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Upgrade of NSLS timing system

Description: We report on the progress of the new NSLS timing system. There are three types of requirements for NSLS timing system: clocks, synchronization and trigger circuits. All ring revolution frequency clocks are generated using ECL and high speed TTL logic. The synchronization circuits allows to fill both storage rings with any bunch pattern. The triggers are generated by using commercially available digital delay generators. The delay unit`s outputs are ultrastable, with a resolution of 5 ps, and are programmed by computer via IEEE 488 interface. The block diagrams, description of all major timing components and the present status are provided in this paper.
Date: May 1, 1995
Creator: Singh, O.; Ramamoorthy, S.; Sheehan, J. & Smith, J.
Partner: UNT Libraries Government Documents Department

Application of PC's and Linux to the CDF Run II level-3 trigger

Description: For Run II, the CDF Level-3 trigger must provide a sustained input bandwidth of at least 45 MBytes/set and will require processing power of at least 45000 MIPS to perform the necessary reconstruction and filtering of events. We present a distributed, scalable architecture using commod- ity hardware running the Linux operating system. I/O and CPU intensive functions are separated into two types of nodes; �converter� nodes receive event fragments via ATM from Level 2 computers and distribute complete events to �processor� nodes via multiple fast ethernets. We present re- sults from a small-scale prototype roughly equivalent to a 1/16th vertical slice of the final system. With this hardware we have demonstrated the capability of sustained I/O rates of 15 MBytes/set, more then three times the required baseline performance. We discuss PC hardware and Linux software issues and modifications for real time performance.
Date: December 1998
Creator: Fromm, Jim; Holmgren, Don; Kennedy, Robert; Patrick, Jim; Petravick, Don; Rechenmacher, Ron et al.
Partner: UNT Libraries Government Documents Department

Weighting mean timers for high energy physics electronics

Description: A new family of electronics circuits, weighting mean timer, is presented in this technical memo. Weighting mean timers can be used in high energy physics experiment electronics to implement the \concurrence" condition in hardware trigger stage. Several possible architectures of weighting mean timers have been discussed.
Date: November 1, 1998
Creator: Wu, J.
Partner: UNT Libraries Government Documents Department

Implementation of the shower max electron trigger at CDF

Description: The authors have built and installed new electronics which brings the central shower max detector into the CDF Level-2 trigger. By matching a stiff track from the central fast track processor to an associated shower max cluster, this trigger improvement reduces the electron Level-2 cross section by approximately 50% while retaining greater than 85% of real electrons and allows the authors to lower their electron trigger threshold.
Date: June 1, 1994
Creator: Byrum, K.; Dawson, J.; Nodulman, L.; Wicklund, A.B.; Amidei, D.; Burkett, K. et al.
Partner: UNT Libraries Government Documents Department

Possible satellite-based observations of the 1997 Leonid meteoroids

Description: The Block IIA GPS satellites are equipped with a sensor designed to detect electromagnetic transients. Several phenomena will produce triggers in this sensor. They include earth-based electromagnetic transients such as lightning and two space-based phenomena--deep dielectric discharge and meteoroid or hyper-velocity micro-gram particle impact (HMPI). Energetic electrons in the GPS environment cause the deep dielectric charging. HMPIs cause triggers through the transient electric fields generated by the ejecta plasma. During the 1997 Leonid passage the energetic particle fluxes were very low. In the presence of such low fluxes the typical median trigger rate is 20 per minute with a standard deviation of about 20 per minute. Between 0800 UT and 1200 UT on November 17, 1997, the sensor on a specially configured satellite observed trigger rates more than 10 sigma above the nominal median rate. Sensors on other Block IIA GPS satellites also observed excess triggers during November. Detection is enhanced when the sensor antenna is oriented into the Leonid radiant. While many questions persist the authors feel that it is likely that the excess events during the November interval were caused by the close approach of the satellites to the Leonid meteoroid path.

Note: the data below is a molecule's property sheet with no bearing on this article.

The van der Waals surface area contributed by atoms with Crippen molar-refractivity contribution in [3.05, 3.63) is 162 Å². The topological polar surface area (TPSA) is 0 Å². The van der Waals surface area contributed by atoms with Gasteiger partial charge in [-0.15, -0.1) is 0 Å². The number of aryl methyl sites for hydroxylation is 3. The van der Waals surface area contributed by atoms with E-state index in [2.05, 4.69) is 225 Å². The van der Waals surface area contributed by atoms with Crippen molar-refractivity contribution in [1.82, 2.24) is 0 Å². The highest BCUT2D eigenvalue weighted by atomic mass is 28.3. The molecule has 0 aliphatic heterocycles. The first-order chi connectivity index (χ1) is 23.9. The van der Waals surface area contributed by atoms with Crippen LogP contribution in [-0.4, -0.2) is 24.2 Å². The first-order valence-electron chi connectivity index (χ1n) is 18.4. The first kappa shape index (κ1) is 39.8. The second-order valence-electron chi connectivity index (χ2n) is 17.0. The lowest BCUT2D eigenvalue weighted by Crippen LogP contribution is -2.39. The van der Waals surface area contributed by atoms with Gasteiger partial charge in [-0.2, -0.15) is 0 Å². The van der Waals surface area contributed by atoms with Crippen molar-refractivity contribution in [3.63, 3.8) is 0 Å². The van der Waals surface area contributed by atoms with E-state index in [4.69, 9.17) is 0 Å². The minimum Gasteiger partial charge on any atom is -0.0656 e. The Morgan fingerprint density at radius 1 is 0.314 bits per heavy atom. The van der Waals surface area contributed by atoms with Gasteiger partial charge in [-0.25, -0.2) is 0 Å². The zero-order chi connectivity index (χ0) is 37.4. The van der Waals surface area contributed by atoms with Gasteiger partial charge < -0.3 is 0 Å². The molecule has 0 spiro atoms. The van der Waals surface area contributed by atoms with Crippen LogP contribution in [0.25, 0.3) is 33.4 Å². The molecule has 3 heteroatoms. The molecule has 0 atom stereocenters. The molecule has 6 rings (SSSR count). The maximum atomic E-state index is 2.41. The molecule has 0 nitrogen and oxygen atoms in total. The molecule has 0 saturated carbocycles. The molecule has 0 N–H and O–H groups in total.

Date: December 1, 1998
Creator: Pongratz, M.B.; Carlos, R.C. & Cayton, T.
Partner: UNT Libraries Government Documents Department

D0 luminosity monitor constant for the 1994-1996 Tevatron run

Description: The D0 experiment calculates its luminosity using the visible cross section (luminosity monitor constant) {sigma}{sub L0} for its Level 0 trigger based on the world average {anti p}p inelastic cross sections at {radical}s - 1.8 TeV. For the 1992-1993 Tevatron Run (1A), the luminosity monitor constant was determined to be {sigma}{sub L0} = 46. 7{+-}2.5 mb. For the 1994-1996 Tevatron Run (1B/1C), the luminosity monitor constant changed slightly with an upgrade to the electronics in the Level 0 trigger. The luminosity monitor constant becomes on average {sigma}{sub L0} - 44.53 {+-} 2.37 mb for Run 1B/1C. In addition, small corrections for halo and multiple single diffraction are included in integrated luminosity determinations.
Date: June 1, 1997
Creator: Bantly, J., Krane, J., Owen, D., Partridge, R., Paterno, L.
Partner: UNT Libraries Government Documents Department

Continued study of the time stability of a small water Cerenkov detector